Skimming through the Digg comments saw your standard assortment of reality-challenged "9/11 was an inside job" conspiracy nutjobs, complete with all the usual copy-and-paste regurgitation.
It was pretty standard stuff, until I got to something, which, if true, by implication and extension, outs me as an extended (albeit unwitting) participant in the 9/11 Conspiracy (wherein the government, or possibly just a hidden cabal, or the PNAC, or maybe the Bohemian Grove -- somebody bad -- orchestrated the 9/11 attacks and the ongoing coverup, including the bits where the intrepid truthseekers are quashed, but no they will not be silenced, and will fight back with the best tools at their disposal -- YouTube, Google, Photoshop and assorted chickenwire structures, etc., etc. ad infinitum.)
Anyway, one particular sooper-genious connects the dots this way:
* Since, obviously, the Popular Mechanics piece was a hatchet job that could only have been done at the behest of the corrupt Bush administration...
* ...it required trusted people at the magazine's helm (as seen in some preceeding management shakeup, or "coup" at Popular Mechanics)
* The shocking proof?
The president and CEO of Hearst Corporation is one Victor F. Ganzi.Holy dogshit! The CEO of Hearst is a BENS member, and BENS once did... something for Congress. And the smoking gun is a PR tidbit on BENS's own Web site. Diabolical! Obviously, it's conclusive proof of... what happens when retards are allowed to use Google.
Victor F. Ganzi is a member of B.E.N.S. - "Business Executives for National Security"
http://www.bens.org/what_threats_intel.html#intel - wherein we learn that "When it came time to evaluate In-Q-Tel, the CIA's innovative technology development enterprise, Congress turned to BENS"
In October 2002, B.E.N.S. received a "CIA Agency Seal Medallion" for its work on the In-Q-Tel program. http://www.bens.org/highlights_InQTelMedal.html
In-Q-Tel? It is described as "A new partnership between the CIA and the 'private sector' [my apostrophes].", making it a classic front for traditional fascism and other American-style old-fashioned family values. http://www.in-q-tel.org/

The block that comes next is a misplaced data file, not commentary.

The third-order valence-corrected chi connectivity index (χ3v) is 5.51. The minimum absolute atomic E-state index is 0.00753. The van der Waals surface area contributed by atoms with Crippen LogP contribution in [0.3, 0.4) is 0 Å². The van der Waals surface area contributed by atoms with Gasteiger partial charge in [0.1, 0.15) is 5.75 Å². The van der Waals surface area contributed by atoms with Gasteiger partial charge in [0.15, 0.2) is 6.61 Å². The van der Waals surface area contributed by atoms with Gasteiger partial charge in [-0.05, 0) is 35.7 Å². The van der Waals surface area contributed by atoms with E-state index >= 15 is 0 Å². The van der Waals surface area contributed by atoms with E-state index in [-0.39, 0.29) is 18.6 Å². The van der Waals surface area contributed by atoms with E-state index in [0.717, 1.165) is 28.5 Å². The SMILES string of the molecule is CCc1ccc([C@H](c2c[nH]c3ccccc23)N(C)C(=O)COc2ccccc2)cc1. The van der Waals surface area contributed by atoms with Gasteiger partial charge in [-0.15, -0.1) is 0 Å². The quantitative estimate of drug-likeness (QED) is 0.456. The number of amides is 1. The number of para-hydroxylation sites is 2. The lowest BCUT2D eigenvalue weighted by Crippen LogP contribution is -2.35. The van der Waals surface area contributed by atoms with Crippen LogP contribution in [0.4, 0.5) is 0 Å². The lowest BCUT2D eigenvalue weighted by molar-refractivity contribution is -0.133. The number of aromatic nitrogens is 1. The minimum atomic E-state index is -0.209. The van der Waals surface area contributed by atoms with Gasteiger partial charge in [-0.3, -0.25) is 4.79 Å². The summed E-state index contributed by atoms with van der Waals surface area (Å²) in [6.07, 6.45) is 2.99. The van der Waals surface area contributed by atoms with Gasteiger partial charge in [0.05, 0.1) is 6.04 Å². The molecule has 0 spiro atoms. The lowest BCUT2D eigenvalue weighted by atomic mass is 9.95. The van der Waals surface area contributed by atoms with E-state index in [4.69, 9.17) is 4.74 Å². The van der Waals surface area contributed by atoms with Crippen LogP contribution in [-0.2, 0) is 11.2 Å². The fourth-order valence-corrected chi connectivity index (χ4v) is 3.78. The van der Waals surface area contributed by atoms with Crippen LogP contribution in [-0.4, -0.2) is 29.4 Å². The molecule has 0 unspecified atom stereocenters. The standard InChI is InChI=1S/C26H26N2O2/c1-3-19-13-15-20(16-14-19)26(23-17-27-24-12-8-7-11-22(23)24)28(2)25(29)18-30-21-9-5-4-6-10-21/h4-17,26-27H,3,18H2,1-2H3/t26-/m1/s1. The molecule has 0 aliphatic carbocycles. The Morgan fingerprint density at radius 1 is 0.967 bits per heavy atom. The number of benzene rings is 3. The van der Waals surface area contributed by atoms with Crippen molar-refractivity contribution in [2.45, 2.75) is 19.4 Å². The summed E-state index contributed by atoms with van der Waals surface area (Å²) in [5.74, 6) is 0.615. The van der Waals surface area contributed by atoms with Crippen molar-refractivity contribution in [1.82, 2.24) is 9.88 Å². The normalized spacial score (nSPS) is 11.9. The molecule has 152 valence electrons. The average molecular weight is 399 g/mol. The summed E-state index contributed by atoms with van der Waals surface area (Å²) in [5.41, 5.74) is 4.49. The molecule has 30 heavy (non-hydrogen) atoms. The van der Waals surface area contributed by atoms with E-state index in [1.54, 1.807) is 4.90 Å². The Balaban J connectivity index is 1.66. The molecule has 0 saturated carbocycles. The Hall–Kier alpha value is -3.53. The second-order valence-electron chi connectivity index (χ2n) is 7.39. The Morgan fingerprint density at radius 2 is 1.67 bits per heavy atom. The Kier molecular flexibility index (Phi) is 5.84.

I worked for BENS in the early to mid-90s for a few years. It's a nonprofit, nonpartisan group whose membership was primarily businesspeople, and whose primary policy focus back then was cutting waste and increasing efficiency in defense spending (including supporting the Base Realignment and Closure process) and nuclear nonprofileration issues.
In the New York office, we did about 2 events a month, focusing on different policy issues, and getting the membership together with different policymakers and political candidates.
I used to have a list of some of the event highights online -- I archived my old online resume when I switched hosts.
In addition to rubbing elbows with the CEOs and execs who were our members, I got the chance to meet (or at least was in the same room with) a few Senators, the Secretary of Energy, the Secretary of the Army, some Generals, a few Ambassadors, and even Kofi Annan (when he was heading up UN peacekeeping operations). To say nothing of the tons of policy wonks, authors, think-tankers, journalists and other speakers we had.
Pretty heady stuff, even though most of my job consisted of printing out the name tags and doing advance work like making sure that the audience could hear the speakers over the air conditioning (doing events work really teaches you how much stupid little details matter).
I'm not sure what BENS's primary policy issues are these days (though apparently, they are focused more on Homeland Security issues). But, uh-oh, they've feature a few choice quotes from Condoleezza Rice and Donald Rumsfeld, so they must be in bed with the Administration and thus, the conspiracy.
I guess in the years after I left, they shifted focus from, say, getting fissile material out of the former Soviet Union, to wiring the World Trade Center with shaped cutting charges and thermite.
Conspiracy types always cue on groups like BENS (granted, to a lesser extent since it's not as well-known) or the Council on Foreign Relations and such because they're great at connecting the dots between different policymakers, movers and shakers. It's like six degrees of Kevin Bacon, and about as meaningful.
Anyway, I'm just using this conspiracy theorist to remember a bit about one of my past lives. I don't get to stretch my foreign policy muscles very much any more, except for the occasional barstool conversation.